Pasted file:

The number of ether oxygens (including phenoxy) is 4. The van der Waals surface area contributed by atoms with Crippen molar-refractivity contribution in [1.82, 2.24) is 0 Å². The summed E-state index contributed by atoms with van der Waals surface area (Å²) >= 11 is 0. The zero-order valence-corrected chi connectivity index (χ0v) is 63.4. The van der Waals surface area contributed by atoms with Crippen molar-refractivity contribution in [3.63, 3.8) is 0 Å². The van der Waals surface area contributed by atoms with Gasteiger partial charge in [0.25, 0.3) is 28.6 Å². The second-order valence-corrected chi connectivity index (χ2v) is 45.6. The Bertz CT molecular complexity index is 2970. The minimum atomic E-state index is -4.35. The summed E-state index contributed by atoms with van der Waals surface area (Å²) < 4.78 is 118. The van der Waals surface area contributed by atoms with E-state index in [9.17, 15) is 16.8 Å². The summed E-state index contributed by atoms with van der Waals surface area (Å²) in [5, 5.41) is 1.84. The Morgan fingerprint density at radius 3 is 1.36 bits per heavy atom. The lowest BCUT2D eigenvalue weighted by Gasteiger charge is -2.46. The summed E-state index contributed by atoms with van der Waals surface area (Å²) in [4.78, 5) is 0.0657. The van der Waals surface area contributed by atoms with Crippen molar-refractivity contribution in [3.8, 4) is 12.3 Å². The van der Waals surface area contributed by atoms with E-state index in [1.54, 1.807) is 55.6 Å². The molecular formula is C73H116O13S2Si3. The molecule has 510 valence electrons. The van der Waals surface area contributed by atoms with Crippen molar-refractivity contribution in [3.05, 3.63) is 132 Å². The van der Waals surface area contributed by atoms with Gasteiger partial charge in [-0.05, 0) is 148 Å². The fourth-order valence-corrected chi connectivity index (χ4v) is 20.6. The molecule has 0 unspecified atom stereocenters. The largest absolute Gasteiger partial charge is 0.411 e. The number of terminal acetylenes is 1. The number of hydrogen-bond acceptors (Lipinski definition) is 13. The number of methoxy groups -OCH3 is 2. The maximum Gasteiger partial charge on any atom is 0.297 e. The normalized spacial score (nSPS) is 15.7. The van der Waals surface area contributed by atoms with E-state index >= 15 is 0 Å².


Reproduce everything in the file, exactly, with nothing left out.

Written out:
The number of ether oxygens (including phenoxy) is 4. The van der Waals surface area contributed by atoms with Crippen molar-refractivity contribution in [1.82, 2.24) is 0 Å². The summed E-state index contributed by atoms with van der Waals surface area (Å²) >= 11 is 0. The zero-order valence-corrected chi connectivity index (χ0v) is 63.4. The van der Waals surface area contributed by atoms with Crippen molar-refractivity contribution in [3.63, 3.8) is 0 Å². The van der Waals surface area contributed by atoms with Gasteiger partial charge in [0.25, 0.3) is 28.6 Å². The second-order valence-corrected chi connectivity index (χ2v) is 45.6. The Bertz CT molecular complexity index is 2970. The minimum atomic E-state index is -4.35. The summed E-state index contributed by atoms with van der Waals surface area (Å²) < 4.78 is 118. The van der Waals surface area contributed by atoms with E-state index in [9.17, 15) is 16.8 Å². The summed E-state index contributed by atoms with van der Waals surface area (Å²) in [5, 5.41) is 1.84. The Morgan fingerprint density at radius 3 is 1.36 bits per heavy atom. The lowest BCUT2D eigenvalue weighted by Gasteiger charge is -2.46. The summed E-state index contributed by atoms with van der Waals surface area (Å²) in [4.78, 5) is 0.0657. The van der Waals surface area contributed by atoms with Crippen molar-refractivity contribution in [3.8, 4) is 12.3 Å². The van der Waals surface area contributed by atoms with E-state index in [1.54, 1.807) is 55.6 Å². The molecular formula is C73H116O13S2Si3. The molecule has 510 valence electrons. The van der Waals surface area contributed by atoms with Crippen molar-refractivity contribution in [3.05, 3.63) is 132 Å². The van der Waals surface area contributed by atoms with Gasteiger partial charge in [-0.05, 0) is 148 Å². The fourth-order valence-corrected chi connectivity index (χ4v) is 20.6. The molecule has 0 unspecified atom stereocenters. The largest absolute Gasteiger partial charge is 0.411 e. The number of terminal acetylenes is 1. The number of hydrogen-bond acceptors (Lipinski definition) is 13. The number of methoxy groups -OCH3 is 2. The maximum Gasteiger partial charge on any atom is 0.297 e. The normalized spacial score (nSPS) is 15.7. The van der Waals surface area contributed by atoms with E-state index >= 15 is 0 Å².